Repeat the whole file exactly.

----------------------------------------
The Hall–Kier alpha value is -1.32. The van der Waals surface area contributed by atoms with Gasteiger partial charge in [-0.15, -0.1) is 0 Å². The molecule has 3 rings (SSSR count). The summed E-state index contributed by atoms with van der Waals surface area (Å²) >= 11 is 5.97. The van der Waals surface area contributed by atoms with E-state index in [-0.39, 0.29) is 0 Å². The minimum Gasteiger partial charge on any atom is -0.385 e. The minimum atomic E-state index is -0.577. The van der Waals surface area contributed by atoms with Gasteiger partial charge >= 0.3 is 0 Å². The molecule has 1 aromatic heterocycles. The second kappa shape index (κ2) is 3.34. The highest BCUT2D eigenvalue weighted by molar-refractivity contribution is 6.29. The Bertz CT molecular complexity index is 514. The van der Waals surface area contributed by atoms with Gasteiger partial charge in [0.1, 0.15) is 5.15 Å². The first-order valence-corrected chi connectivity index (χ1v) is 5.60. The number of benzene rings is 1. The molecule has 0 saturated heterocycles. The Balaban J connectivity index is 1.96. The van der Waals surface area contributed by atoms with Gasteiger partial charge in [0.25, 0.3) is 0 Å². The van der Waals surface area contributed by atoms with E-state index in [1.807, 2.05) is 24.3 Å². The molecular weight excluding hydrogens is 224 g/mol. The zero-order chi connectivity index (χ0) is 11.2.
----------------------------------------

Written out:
The Hall–Kier alpha value is -1.32. The van der Waals surface area contributed by atoms with Gasteiger partial charge in [-0.15, -0.1) is 0 Å². The molecule has 3 rings (SSSR count). The summed E-state index contributed by atoms with van der Waals surface area (Å²) >= 11 is 5.97. The van der Waals surface area contributed by atoms with E-state index in [-0.39, 0.29) is 0 Å². The minimum Gasteiger partial charge on any atom is -0.385 e. The minimum atomic E-state index is -0.577. The van der Waals surface area contributed by atoms with Gasteiger partial charge >= 0.3 is 0 Å². The molecule has 1 aromatic heterocycles. The second kappa shape index (κ2) is 3.34. The highest BCUT2D eigenvalue weighted by molar-refractivity contribution is 6.29. The Bertz CT molecular complexity index is 514. The van der Waals surface area contributed by atoms with Gasteiger partial charge in [0.1, 0.15) is 5.15 Å². The first-order valence-corrected chi connectivity index (χ1v) is 5.60. The number of benzene rings is 1. The molecule has 0 saturated heterocycles. The Balaban J connectivity index is 1.96. The van der Waals surface area contributed by atoms with Gasteiger partial charge in [0.25, 0.3) is 0 Å². The van der Waals surface area contributed by atoms with E-state index in [1.807, 2.05) is 24.3 Å². The molecular weight excluding hydrogens is 224 g/mol. The zero-order chi connectivity index (χ0) is 11.2.